When then-candidate Donald Trump touted Jeff Sessions’ support on the 2016 campaign trail, he’d joke that even he was surprised he beat out other immigration hawks for the prized endorsement. It was an indication of how strongly Trump resonated with the base on immigration and border security – and how strongly Sessions represented it.
Now, Sessions’ supporters are hoping the President hasn’t forgotten that lesson.
Sessions’ support among Republicans in the Senate is publicly weakening, as the President continues to tweet his frustration with his attorney general and early backer over his handling of special counsel Robert Mueller’s investigation into Russian interference in the 2016 election.
But Sessions’ supporters are saying one simple fact should keep the attorney general in office: There is no one else who could better execute Trump’s own vision on immigration, and no one who bears more credit for what the President has achieved thus far.
Sessions “is almost irreplaceable because of his commitment and understanding of the core issue on which the President won his election,” said Dan Stein, president of the Federation for American Immigration Reform, which advocates for slashing immigration dramatically.
Republican Sen. Lindsey Graham this week argued Trump deserves to replace Sessions, saying the relationship is “beyond repair.”
That sentiment is not shared, however, in Sessions’ strongest base of support – the groups that have long advocated for the immigration-restricting policies that the attorney general has aggressively pursued.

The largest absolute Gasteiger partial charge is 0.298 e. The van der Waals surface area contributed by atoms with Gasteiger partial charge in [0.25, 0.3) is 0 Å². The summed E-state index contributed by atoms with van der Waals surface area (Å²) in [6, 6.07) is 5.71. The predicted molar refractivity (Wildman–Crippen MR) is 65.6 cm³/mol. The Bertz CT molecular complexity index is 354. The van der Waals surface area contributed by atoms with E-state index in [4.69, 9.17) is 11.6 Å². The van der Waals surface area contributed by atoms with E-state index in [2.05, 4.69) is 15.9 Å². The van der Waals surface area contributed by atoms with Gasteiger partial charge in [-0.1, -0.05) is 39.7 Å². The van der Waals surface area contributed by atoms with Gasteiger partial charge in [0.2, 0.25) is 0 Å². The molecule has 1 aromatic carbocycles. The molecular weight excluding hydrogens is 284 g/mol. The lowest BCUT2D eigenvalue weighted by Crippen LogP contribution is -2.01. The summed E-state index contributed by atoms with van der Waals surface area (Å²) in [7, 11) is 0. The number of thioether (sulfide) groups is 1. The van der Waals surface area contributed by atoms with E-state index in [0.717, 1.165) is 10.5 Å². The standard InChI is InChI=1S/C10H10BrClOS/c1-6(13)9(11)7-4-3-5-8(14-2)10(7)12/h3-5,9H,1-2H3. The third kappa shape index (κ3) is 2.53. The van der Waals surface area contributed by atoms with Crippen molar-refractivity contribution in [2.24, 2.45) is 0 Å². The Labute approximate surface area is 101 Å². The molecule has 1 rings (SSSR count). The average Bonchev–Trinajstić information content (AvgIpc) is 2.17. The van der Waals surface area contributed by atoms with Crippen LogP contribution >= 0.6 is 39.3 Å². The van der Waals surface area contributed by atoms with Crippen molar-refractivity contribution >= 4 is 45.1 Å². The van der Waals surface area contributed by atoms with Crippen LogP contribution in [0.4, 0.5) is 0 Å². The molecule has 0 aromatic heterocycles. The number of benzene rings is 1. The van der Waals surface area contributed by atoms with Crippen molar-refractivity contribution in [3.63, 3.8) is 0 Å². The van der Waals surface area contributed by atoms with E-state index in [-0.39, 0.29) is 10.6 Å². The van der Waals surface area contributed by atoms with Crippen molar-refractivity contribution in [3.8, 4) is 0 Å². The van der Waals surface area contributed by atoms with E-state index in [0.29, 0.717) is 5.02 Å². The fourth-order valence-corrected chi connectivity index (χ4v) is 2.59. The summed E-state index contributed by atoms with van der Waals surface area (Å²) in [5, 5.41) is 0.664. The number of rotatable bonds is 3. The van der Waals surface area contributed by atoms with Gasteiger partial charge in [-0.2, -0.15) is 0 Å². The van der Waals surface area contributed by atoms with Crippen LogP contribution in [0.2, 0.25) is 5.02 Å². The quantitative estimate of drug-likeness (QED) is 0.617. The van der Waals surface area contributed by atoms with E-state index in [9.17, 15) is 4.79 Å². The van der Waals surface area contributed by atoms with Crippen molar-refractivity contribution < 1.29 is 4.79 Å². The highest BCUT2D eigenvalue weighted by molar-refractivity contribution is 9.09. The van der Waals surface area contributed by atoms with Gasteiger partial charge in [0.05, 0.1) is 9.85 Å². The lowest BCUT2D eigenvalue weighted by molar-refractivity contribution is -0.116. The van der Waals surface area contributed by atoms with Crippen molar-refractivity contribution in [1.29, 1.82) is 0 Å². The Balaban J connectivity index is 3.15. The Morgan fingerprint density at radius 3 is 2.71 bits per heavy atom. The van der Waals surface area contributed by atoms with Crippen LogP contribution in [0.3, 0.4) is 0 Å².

“Jeff Sessions has delivered exactly what Jeff Sessions said he would deliver during the years he served in the Senate,” said Art Arthur, a fellow at the Center for Immigration Studies, a think tank that supports cutting immigration.
“He has been tremendously impactful on issues that are important to the President as it would relate to immigration,” Arthur added. “He’s been a loyal soldier to the President in office.”
“It would be a serious political mistake for the President to fire Sessions now,” echoed Jessica Vaughan, the director of policy studies at CIS. “It’s lose-lose, because Democrats will say Trump is firing him to get a yes-man to obstruct whatever investigations they think are needed to topple the President, and conservatives, especially those who want immigration laws enforced, will be very upset to see Sessions go.”
The Justice Department has limited authority over immigration, but Sessions has explored the boundaries of his power with expansive effect.
Sessions has reinterpreted asylum law in a way that’s expected to dramatically lower the number of immigrants who qualify. He has taken a keen interest in the immigration courts under his purview, butting heads with the immigration judges’ union over a number of changes and rulings Sessions has made with the stated objective of efficiency.
The attorney general also served as the face of the “zero-tolerance” border policy that resulted in thousands of family separations, announcing his department would prosecute all illegal border crossings in April. Sessions likewise was the face of the administration’s decision to end the Deferred Action for Childhood Arrivals policy that protected young undocumented immigrants who came to the US as children, providing the legal justification for doing so.
Sessions has led the charge against so-called sanctuary cities, trying repeatedly to restrict funding to such jurisdictions. On the Trump re-election campaign website “Promises Kept,” Sessions can claim credit for nearly half of the “achievements” listed under immigration.
Stein suggested that Graham had ulterior motives. The South Carolina Republican is considered likely to run the Senate Judiciary Committee next year, and has a much more moderate view on immigration than Sessions.
“Lindsey Graham’s equivocations are more related to the latter’s salivating over the possibility of him chairing the Senate Judiciary Committee and promoting another amnesty scam on the American people than anything Sessions has done wrong in office,” Stein said. “Graham knows that it would be impossible to get administration support for anything Graham wants to do on immigration as long as Sessions is Attorney General.”
Graham’s office did not respond to a request for comment.